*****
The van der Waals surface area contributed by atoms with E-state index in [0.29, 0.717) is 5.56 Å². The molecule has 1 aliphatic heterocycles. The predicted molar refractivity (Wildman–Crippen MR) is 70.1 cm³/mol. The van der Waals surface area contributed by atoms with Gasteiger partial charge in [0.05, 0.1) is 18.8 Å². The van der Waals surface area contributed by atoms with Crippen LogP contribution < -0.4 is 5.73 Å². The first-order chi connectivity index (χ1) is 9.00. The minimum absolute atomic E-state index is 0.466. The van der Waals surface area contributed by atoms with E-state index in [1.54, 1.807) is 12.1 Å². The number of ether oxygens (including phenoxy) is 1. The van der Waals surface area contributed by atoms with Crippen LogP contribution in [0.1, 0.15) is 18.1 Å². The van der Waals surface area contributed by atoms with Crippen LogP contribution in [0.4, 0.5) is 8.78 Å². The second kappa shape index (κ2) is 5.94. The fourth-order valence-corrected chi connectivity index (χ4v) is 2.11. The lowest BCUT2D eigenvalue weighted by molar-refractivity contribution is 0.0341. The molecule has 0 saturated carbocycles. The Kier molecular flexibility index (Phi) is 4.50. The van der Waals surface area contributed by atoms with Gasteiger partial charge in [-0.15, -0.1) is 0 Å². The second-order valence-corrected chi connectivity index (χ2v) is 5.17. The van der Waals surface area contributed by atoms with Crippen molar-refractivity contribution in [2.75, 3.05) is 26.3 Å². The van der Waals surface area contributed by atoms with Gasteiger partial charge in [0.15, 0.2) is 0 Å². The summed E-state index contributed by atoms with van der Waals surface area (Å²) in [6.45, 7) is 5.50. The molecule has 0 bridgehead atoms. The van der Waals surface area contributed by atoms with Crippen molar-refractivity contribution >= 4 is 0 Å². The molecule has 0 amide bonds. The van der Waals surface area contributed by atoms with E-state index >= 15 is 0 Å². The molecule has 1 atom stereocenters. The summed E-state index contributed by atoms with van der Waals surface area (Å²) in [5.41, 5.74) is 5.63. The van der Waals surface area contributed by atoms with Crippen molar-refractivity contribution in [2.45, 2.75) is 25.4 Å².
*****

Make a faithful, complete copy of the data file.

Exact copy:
The van der Waals surface area contributed by atoms with E-state index in [0.29, 0.717) is 5.56 Å². The molecule has 1 aliphatic heterocycles. The predicted molar refractivity (Wildman–Crippen MR) is 70.1 cm³/mol. The van der Waals surface area contributed by atoms with Gasteiger partial charge in [0.05, 0.1) is 18.8 Å². The van der Waals surface area contributed by atoms with Crippen LogP contribution < -0.4 is 5.73 Å². The first-order chi connectivity index (χ1) is 9.00. The minimum absolute atomic E-state index is 0.466. The van der Waals surface area contributed by atoms with E-state index in [1.54, 1.807) is 12.1 Å². The number of ether oxygens (including phenoxy) is 1. The van der Waals surface area contributed by atoms with Crippen LogP contribution in [0.1, 0.15) is 18.1 Å². The van der Waals surface area contributed by atoms with Crippen LogP contribution in [0.4, 0.5) is 8.78 Å². The second kappa shape index (κ2) is 5.94. The fourth-order valence-corrected chi connectivity index (χ4v) is 2.11. The lowest BCUT2D eigenvalue weighted by molar-refractivity contribution is 0.0341. The molecule has 0 saturated carbocycles. The Kier molecular flexibility index (Phi) is 4.50. The van der Waals surface area contributed by atoms with Gasteiger partial charge in [-0.15, -0.1) is 0 Å². The second-order valence-corrected chi connectivity index (χ2v) is 5.17. The van der Waals surface area contributed by atoms with Crippen molar-refractivity contribution in [2.75, 3.05) is 26.3 Å². The van der Waals surface area contributed by atoms with Gasteiger partial charge in [0.15, 0.2) is 0 Å². The summed E-state index contributed by atoms with van der Waals surface area (Å²) in [6.45, 7) is 5.50. The molecule has 0 bridgehead atoms. The van der Waals surface area contributed by atoms with Crippen molar-refractivity contribution >= 4 is 0 Å². The molecule has 0 amide bonds. The van der Waals surface area contributed by atoms with E-state index >= 15 is 0 Å². The molecule has 1 atom stereocenters. The summed E-state index contributed by atoms with van der Waals surface area (Å²) in [5.41, 5.74) is 5.63. The van der Waals surface area contributed by atoms with Crippen molar-refractivity contribution in [2.45, 2.75) is 25.4 Å².